On a 60 to 13 vote, the Rhode Island House of Representatives passed a budget to close out the fiscal year ending June 30, following complaints from both Democrats and Republicans that they lacked adequate time to vet the almost $12 billion spending plan. The Senate passed the budget on a 31-7 vote, meaning it will go to Gov. Gina Raimondo's desk.

House GOP Leader Blake Filippi of New Shoreham urged representatives in joining him in rejecting the budget because, he said, the process was at odds with the ideals embodied in the Statehouse.

“People constructed this marble dome because they believe in you,” Filippi said. “They believe that when you were needed by your state, you would exercise independent judgment and demand time to understand a bill. I beseech you do it, I beseech you do it. And don’t forget what button you push. When you’re gone from this building years from now, remember what push you push.”

He was joined by a handful of progressive Democratic women and other Republicans in condemning the pace of the budget process as deeply flawed.

Rep. Liana Cassar (D-Barrington) said she was struggling with the sheer volume of budget information released since Monday “that I am on behalf of my constituents expected to digest and come up with a reasonable perspective to vote on.”

The amount of time given to digesting the budget dominated attention during about three hours of debate.

Filippi suggested the usual seven-day waiting period after passage of the budget in House Finance (on Tuesday) should apply to the supplemental spending plan. But House Speaker Nicholas Mattiello said his legal advisers told him the waiting period does not apply to a supplemental budget vote.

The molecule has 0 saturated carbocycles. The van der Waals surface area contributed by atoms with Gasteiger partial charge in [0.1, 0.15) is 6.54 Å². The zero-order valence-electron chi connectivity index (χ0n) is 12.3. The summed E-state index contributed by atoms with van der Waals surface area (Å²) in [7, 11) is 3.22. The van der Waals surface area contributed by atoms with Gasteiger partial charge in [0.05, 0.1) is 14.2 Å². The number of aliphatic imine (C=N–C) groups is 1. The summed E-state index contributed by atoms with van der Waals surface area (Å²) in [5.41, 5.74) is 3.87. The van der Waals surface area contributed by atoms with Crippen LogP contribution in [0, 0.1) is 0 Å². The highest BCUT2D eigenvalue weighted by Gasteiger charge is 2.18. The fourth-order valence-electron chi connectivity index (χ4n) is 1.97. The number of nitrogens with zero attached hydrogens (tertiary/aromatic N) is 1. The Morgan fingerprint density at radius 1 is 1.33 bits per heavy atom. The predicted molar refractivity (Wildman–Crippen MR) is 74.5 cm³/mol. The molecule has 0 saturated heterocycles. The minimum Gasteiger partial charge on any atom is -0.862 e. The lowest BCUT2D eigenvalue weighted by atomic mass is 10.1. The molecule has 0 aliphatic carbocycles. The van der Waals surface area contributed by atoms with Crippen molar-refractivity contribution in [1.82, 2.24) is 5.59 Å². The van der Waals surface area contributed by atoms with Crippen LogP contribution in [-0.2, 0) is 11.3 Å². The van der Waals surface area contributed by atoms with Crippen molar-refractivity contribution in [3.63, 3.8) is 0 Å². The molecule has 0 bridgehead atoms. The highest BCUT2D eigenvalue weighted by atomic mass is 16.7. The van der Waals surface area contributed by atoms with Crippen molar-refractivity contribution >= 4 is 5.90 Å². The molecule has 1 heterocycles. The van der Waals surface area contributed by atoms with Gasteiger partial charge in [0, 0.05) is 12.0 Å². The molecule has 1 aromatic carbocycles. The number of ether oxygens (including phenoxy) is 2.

“The COVID crisis devastated our economy and the lost revenues placed tremendous stress on the current year budget, forcing us to make many tough choices in order to balance our books by June 30," Mattiello said in a statement. "Despite these difficult times, however, we reconfirmed our commitment to education, ensuring local schools have nearly $10 million more in resources than they were expecting.”

Other representatives, including Reps. Moira Walsh and Marcia Ranglin-Vassell, both Providence Democrats, lamented that the budget doesn’t do more to address the concerns of race and justice that have dominated the news in recent weeks.

“Why are we investing in the prison complex,” asked Ranglin-Vassell.

In the end, though, just a handful of Democrats – Cassar, Walsh, and Reps. Teresa Tanzi of South Kingstown and Joseph Almeida and John Lombardi of Providence, joined Republican lawmakers in voting against the budget.

The COVID-19 pandemic led to a crash in state revenues, opening a budget hole in the current fiscal year of about $240 million. The Democrats who control the General Assembly responded by mostly patching that with federal pandemic aid and money from the state’s rainy-day fund.

House Majority Leader Joseph Shekarchi of Warwick defended the spending plan.

“What’s in this bill is aid to your local communities,” he said. “Some of it, most of it has already been spent, and that becomes problematic if we don’t pass this bill. What’s in this bill is education aid.”

The budget for the fiscal year starting July 1 is expected to be taken up next month, after more clarity on whether additional federal money will be available to help states deal with deficits. Rhode Island faces a fiscal 2021 deficit of roughly $600 million.